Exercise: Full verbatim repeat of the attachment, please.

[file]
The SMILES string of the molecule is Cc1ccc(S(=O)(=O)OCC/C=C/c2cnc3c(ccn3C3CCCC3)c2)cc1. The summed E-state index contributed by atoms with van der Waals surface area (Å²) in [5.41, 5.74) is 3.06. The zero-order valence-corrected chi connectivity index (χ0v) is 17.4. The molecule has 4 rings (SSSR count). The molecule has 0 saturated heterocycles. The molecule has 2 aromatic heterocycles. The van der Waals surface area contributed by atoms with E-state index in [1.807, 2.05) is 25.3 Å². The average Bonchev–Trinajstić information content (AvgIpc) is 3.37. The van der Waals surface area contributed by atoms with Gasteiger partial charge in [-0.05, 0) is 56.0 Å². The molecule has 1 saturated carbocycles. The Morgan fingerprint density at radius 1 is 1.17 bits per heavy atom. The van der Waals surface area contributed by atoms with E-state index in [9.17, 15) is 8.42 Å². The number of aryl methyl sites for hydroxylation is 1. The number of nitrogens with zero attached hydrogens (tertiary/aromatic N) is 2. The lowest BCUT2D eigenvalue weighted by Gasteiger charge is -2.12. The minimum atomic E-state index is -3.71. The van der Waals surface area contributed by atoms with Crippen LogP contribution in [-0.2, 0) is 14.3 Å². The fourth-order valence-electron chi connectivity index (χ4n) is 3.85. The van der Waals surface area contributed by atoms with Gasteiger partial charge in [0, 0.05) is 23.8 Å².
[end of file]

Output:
The SMILES string of the molecule is Cc1ccc(S(=O)(=O)OCC/C=C/c2cnc3c(ccn3C3CCCC3)c2)cc1. The summed E-state index contributed by atoms with van der Waals surface area (Å²) in [5.41, 5.74) is 3.06. The zero-order valence-corrected chi connectivity index (χ0v) is 17.4. The molecule has 4 rings (SSSR count). The molecule has 0 saturated heterocycles. The molecule has 2 aromatic heterocycles. The van der Waals surface area contributed by atoms with E-state index in [1.807, 2.05) is 25.3 Å². The average Bonchev–Trinajstić information content (AvgIpc) is 3.37. The van der Waals surface area contributed by atoms with Gasteiger partial charge in [-0.05, 0) is 56.0 Å². The molecule has 1 saturated carbocycles. The Morgan fingerprint density at radius 1 is 1.17 bits per heavy atom. The van der Waals surface area contributed by atoms with E-state index in [9.17, 15) is 8.42 Å². The number of aryl methyl sites for hydroxylation is 1. The number of nitrogens with zero attached hydrogens (tertiary/aromatic N) is 2. The lowest BCUT2D eigenvalue weighted by Gasteiger charge is -2.12. The minimum atomic E-state index is -3.71. The van der Waals surface area contributed by atoms with Crippen LogP contribution in [-0.2, 0) is 14.3 Å². The fourth-order valence-electron chi connectivity index (χ4n) is 3.85. The van der Waals surface area contributed by atoms with Gasteiger partial charge in [0, 0.05) is 23.8 Å².